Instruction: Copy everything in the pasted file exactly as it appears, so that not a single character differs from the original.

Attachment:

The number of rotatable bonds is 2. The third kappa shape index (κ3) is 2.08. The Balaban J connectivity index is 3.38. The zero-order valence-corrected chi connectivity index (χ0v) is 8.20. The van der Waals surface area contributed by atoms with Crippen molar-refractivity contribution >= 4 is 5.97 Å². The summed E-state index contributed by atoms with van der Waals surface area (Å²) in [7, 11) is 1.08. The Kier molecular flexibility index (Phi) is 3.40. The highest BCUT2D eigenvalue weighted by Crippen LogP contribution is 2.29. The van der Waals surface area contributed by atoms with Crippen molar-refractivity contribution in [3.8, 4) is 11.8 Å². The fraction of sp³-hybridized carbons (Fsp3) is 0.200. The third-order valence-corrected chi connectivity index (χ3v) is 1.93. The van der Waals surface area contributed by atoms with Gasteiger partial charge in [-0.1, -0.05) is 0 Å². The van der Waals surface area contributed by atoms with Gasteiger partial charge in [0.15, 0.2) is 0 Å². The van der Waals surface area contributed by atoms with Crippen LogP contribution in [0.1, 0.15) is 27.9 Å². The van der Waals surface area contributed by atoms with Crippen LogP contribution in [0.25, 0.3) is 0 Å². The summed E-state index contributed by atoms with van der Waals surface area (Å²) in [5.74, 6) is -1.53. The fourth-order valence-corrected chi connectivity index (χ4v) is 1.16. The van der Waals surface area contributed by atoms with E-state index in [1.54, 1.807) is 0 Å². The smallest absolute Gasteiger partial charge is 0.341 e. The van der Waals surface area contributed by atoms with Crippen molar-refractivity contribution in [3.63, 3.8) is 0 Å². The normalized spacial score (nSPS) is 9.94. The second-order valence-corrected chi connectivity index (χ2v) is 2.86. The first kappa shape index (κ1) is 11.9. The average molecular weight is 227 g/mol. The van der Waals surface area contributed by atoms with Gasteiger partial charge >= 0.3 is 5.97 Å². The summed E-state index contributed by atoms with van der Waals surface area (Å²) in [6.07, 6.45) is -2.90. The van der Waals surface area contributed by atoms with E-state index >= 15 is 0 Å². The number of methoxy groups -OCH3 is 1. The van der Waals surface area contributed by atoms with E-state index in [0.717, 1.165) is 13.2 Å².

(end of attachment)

The number of rotatable bonds is 2. The third kappa shape index (κ3) is 2.08. The Balaban J connectivity index is 3.38. The zero-order valence-corrected chi connectivity index (χ0v) is 8.20. The van der Waals surface area contributed by atoms with Crippen molar-refractivity contribution >= 4 is 5.97 Å². The summed E-state index contributed by atoms with van der Waals surface area (Å²) in [7, 11) is 1.08. The Kier molecular flexibility index (Phi) is 3.40. The highest BCUT2D eigenvalue weighted by Crippen LogP contribution is 2.29. The van der Waals surface area contributed by atoms with Crippen molar-refractivity contribution in [3.8, 4) is 11.8 Å². The fraction of sp³-hybridized carbons (Fsp3) is 0.200. The third-order valence-corrected chi connectivity index (χ3v) is 1.93. The van der Waals surface area contributed by atoms with Gasteiger partial charge in [-0.1, -0.05) is 0 Å². The van der Waals surface area contributed by atoms with Gasteiger partial charge in [0.15, 0.2) is 0 Å². The van der Waals surface area contributed by atoms with Crippen LogP contribution in [0.1, 0.15) is 27.9 Å². The van der Waals surface area contributed by atoms with Crippen LogP contribution in [0.25, 0.3) is 0 Å². The summed E-state index contributed by atoms with van der Waals surface area (Å²) in [5.74, 6) is -1.53. The fourth-order valence-corrected chi connectivity index (χ4v) is 1.16. The van der Waals surface area contributed by atoms with E-state index in [1.54, 1.807) is 0 Å². The smallest absolute Gasteiger partial charge is 0.341 e. The van der Waals surface area contributed by atoms with Crippen molar-refractivity contribution in [3.63, 3.8) is 0 Å². The normalized spacial score (nSPS) is 9.94. The second-order valence-corrected chi connectivity index (χ2v) is 2.86. The first kappa shape index (κ1) is 11.9. The average molecular weight is 227 g/mol. The van der Waals surface area contributed by atoms with Gasteiger partial charge >= 0.3 is 5.97 Å². The summed E-state index contributed by atoms with van der Waals surface area (Å²) in [6.07, 6.45) is -2.90. The van der Waals surface area contributed by atoms with E-state index >= 15 is 0 Å². The number of methoxy groups -OCH3 is 1. The van der Waals surface area contributed by atoms with E-state index in [0.717, 1.165) is 13.2 Å².